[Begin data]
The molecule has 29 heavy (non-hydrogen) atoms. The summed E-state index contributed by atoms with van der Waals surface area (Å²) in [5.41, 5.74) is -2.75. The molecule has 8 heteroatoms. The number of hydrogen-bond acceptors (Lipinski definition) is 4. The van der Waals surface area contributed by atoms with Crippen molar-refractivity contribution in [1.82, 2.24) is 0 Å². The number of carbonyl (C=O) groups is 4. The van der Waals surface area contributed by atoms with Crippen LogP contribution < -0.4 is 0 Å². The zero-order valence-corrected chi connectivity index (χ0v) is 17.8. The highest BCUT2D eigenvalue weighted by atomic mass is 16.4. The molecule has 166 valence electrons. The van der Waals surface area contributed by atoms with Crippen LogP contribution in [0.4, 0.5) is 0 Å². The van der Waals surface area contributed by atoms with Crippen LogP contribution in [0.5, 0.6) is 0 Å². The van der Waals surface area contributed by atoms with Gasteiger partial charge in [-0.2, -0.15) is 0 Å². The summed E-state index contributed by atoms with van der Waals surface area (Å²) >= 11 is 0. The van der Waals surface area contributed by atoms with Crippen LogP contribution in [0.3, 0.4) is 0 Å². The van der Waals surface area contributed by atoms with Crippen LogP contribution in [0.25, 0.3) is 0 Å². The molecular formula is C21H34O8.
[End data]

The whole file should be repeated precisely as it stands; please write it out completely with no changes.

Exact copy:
The molecule has 29 heavy (non-hydrogen) atoms. The summed E-state index contributed by atoms with van der Waals surface area (Å²) in [5.41, 5.74) is -2.75. The molecule has 8 heteroatoms. The number of hydrogen-bond acceptors (Lipinski definition) is 4. The van der Waals surface area contributed by atoms with Crippen molar-refractivity contribution in [1.82, 2.24) is 0 Å². The number of carbonyl (C=O) groups is 4. The van der Waals surface area contributed by atoms with Crippen LogP contribution < -0.4 is 0 Å². The zero-order valence-corrected chi connectivity index (χ0v) is 17.8. The highest BCUT2D eigenvalue weighted by atomic mass is 16.4. The molecule has 166 valence electrons. The van der Waals surface area contributed by atoms with Crippen LogP contribution in [0.4, 0.5) is 0 Å². The van der Waals surface area contributed by atoms with Crippen LogP contribution in [0.5, 0.6) is 0 Å². The van der Waals surface area contributed by atoms with Gasteiger partial charge in [-0.2, -0.15) is 0 Å². The summed E-state index contributed by atoms with van der Waals surface area (Å²) >= 11 is 0. The van der Waals surface area contributed by atoms with Crippen LogP contribution in [0.3, 0.4) is 0 Å². The van der Waals surface area contributed by atoms with Crippen LogP contribution in [0.25, 0.3) is 0 Å². The molecular formula is C21H34O8.